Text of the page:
Diary of a bad writer – Week 86

October 20th, early evening. As I prepare for NaNoWriMo, I wondered why some authors hide rejection letters. Should I worry about my current work in progress? I SAY NO! BE PROUD OF YOUR WORK, NO MATTER WHAT!

Rejection letters are part of the writing process. Every author will get one. I did. What do they look like? I will proudly show you my first one next post. Like me, whenever you get one, just –

Keep Writing!

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  One thought on “Diary of a bad writer – Week 86

  1. November 2, 2020 at 12:28 am

    It’s a long hard journey, my dear friend. It took me near 20 years to master it. Once you step outside your writing room, get a thick skin because there’s always someone to bring you down to earth and make you question why you decided to to begin this painful journey. Enter a few competitions does help to build your confidence when you get some results, also to build a backlog of work you can send out to submission and short stories call outs.

    Liked by 1 person

    • November 2, 2020 at 2:49 am

      I told my best friend had I known how hard it is to write, I never would have started on this road. I’m here now so I’ll continue on the journey using good advice as yours to keep me on track. Thanks for the support Paula πŸ€—

      Liked by 1 person

  2. October 26, 2020 at 10:43 am

    I saved my first rejection letter. It was very encouraging. I’m glad because that manuscript was terrible and that agent didn’t have to be nice.

    Liked by 1 person

    • October 26, 2020 at 10:55 am

      You had a good agent, and you were able to grow from the experience. It should be that way for everyone. πŸ™‚

      Liked by 1 person

  3. October 22, 2020 at 7:45 am

    I’m curious – do rejection letters ever provide their reasoning for rejection?

    Absolutely agree with being proud. Heck, I say be proud you’ve written the first page, let alone the whole thing and attempted to get it published. That’s huge. It’s all about who reads your work, their preferences, their mood that morning, their budget. It’s not a true reflection of the quality of your work at all. Plus, some of the best, most famous and now most prolific authors first went through countless rejections! xx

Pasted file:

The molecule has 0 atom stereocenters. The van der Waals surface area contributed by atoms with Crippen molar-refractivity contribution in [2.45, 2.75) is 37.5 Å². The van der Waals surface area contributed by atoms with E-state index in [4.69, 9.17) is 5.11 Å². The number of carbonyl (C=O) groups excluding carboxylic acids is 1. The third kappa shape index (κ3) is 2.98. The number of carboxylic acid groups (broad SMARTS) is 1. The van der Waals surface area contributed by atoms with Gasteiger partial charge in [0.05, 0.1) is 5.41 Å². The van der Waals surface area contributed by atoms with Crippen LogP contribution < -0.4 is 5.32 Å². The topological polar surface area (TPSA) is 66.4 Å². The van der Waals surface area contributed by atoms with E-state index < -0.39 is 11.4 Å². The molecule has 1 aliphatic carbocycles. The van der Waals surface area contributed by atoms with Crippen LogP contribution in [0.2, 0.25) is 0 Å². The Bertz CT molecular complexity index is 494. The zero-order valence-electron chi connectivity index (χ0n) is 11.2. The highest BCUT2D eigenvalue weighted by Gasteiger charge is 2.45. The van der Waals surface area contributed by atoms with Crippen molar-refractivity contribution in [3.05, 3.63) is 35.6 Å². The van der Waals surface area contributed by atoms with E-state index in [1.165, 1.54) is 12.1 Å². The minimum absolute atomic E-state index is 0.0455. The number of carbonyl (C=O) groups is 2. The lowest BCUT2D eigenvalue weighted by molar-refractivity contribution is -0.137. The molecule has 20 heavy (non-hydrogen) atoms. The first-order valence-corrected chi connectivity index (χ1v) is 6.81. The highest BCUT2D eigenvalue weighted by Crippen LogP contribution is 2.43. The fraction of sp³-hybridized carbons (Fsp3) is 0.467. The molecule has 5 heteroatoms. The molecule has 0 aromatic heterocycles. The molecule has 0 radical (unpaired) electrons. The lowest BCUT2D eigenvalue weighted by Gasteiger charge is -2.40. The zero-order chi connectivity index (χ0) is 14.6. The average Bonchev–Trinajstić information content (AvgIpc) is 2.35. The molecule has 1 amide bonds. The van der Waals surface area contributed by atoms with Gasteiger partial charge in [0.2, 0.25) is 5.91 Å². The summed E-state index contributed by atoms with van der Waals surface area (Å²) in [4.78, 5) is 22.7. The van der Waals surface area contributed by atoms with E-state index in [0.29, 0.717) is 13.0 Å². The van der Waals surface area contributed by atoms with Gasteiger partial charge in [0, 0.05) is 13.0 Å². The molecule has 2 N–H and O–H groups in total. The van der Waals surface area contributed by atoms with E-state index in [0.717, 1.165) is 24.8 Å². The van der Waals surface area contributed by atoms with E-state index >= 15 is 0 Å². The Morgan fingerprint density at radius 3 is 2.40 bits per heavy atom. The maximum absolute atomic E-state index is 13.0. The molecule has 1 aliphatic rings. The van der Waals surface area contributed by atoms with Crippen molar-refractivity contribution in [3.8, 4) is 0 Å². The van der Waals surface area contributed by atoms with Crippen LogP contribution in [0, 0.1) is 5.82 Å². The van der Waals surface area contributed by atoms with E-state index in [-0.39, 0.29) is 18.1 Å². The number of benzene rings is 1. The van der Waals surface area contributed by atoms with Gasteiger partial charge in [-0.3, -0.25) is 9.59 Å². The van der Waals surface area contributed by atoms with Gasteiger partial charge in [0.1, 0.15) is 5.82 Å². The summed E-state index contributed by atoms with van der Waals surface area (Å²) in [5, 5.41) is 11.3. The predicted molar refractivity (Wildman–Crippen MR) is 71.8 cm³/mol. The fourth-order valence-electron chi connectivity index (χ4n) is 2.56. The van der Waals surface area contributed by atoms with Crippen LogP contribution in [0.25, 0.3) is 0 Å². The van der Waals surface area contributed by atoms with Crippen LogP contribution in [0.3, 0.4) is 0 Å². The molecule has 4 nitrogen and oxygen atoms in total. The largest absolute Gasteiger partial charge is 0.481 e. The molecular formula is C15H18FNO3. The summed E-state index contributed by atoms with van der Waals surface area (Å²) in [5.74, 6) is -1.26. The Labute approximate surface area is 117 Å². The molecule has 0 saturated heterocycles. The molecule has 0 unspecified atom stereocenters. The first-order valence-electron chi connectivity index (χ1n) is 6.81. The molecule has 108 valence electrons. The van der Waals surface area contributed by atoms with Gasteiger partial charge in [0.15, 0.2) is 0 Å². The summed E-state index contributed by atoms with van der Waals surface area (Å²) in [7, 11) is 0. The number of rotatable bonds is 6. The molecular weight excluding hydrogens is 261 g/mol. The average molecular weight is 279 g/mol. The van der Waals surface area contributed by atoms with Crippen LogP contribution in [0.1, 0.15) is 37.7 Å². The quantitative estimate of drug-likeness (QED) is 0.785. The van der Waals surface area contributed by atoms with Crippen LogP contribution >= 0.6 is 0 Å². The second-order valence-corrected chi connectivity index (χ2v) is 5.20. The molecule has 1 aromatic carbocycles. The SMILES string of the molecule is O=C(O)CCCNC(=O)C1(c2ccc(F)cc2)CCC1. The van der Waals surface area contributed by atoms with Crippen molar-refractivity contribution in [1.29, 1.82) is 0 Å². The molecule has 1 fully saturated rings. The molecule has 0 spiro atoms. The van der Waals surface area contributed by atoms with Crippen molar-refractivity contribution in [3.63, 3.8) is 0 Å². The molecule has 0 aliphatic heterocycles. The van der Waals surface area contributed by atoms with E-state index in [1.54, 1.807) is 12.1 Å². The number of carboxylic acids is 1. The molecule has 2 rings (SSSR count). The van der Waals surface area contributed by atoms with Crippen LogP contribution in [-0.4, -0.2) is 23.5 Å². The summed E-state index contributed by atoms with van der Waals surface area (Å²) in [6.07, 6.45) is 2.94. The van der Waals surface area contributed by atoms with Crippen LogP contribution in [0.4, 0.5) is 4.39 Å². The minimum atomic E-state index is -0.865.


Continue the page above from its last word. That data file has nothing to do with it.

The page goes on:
Liked by 1 person

    • October 22, 2020 at 8:40 am

      Most rejection letters don’t provide any usable feedback. It’s more like cookie cutter replies: “Thanks for applying, not what were looking for, okay to submit something else”…
      You’re right Caz. It’s all about who reads the work and their mood at the time.

      Liked by 2 people

  4. October 22, 2020 at 2:25 am

    Oh god I have so many rejection letters I have lost count now. I send in poetry to random magazines and stuff, in the beginning those letters hurt badly, like a kick in my guts. My self esteem tumbled, I felt insecure and then one acceptance letter had me back up on my feet again. After that I realised it’s just a matter of fact. If I send in to ten places I’m bound to get rejected by 8-9 out of those 10 and that’s okay. What matters is I got into one. πŸ–€β˜Ί

    Liked by 1 person

  5. October 21, 2020 at 2:18 pm

    That’s very brave of you.
    I submitted a story several months back for an anthology and never even for a rejection letter – just didn’t get an approval one – that’s how I found out. Rejection hurts I have to say…

    Liked by 2 people

    • October 21, 2020 at 3:13 pm

      No one wants their work rejected, but it happens. We learn, we improve, we move on. It’s our life as writer’s. πŸ™‚

      Liked by 1 person

  6. October 21, 2020 at 11:47 am

    I know one very talented writer who keeps his letters and his stories in a big trunk….and when he gets the urge,he;ll pull that rejected story out and go back to work on it. I think rejection letters are a badge of honor. Even the cheetah and I were rejected by a film company when we asked to be included on their film release list. Hasn’t stopped us!!!

    Liked by 1 person

  7. October 21, 2020 at 8:52 am

    The first rejection I got stopped me in my tracks. I did eventually get over it and moved on. I decided my goal was to get a personal rejection and not just a form letter. πŸ˜‰

    Did I read that Steven King covered a whole wall with rejections?

    Good job putting yourself out there. It’s the only way to succeed.

    Liked by 1 person

    • October 21, 2020 at 9:08 am

      My rejection letter was mild compared to the beat down I got from my first writer’s meet up πŸ˜… I was made of steel after that day.

      Liked by 1 person

  8. October 21, 2020 at 3:56 am

    The rejections I’ve received in recent years have all been emails. I’ve deleted them. Not dwelling on failure = tidy inbox! πŸ™‚
    Spiderman?? Mmm. Guess I’ll have to wait and see!

    Liked by 1 person

    • October 21, 2020 at 4:58 am

      Get rid of the negative, keep the positive. That’s the way to focus.☺️ My Spidy is a fan just having some fun on Halloween. Cheers.🍾

      Like

  9. October 21, 2020 at 1:41 am

    I saved my rejection letter from a certain prestigious private university from 1994, because I quickly realized that the people at that school were such stuck-up snobs that I was proud not to be one of them.

    Liked by 1 person

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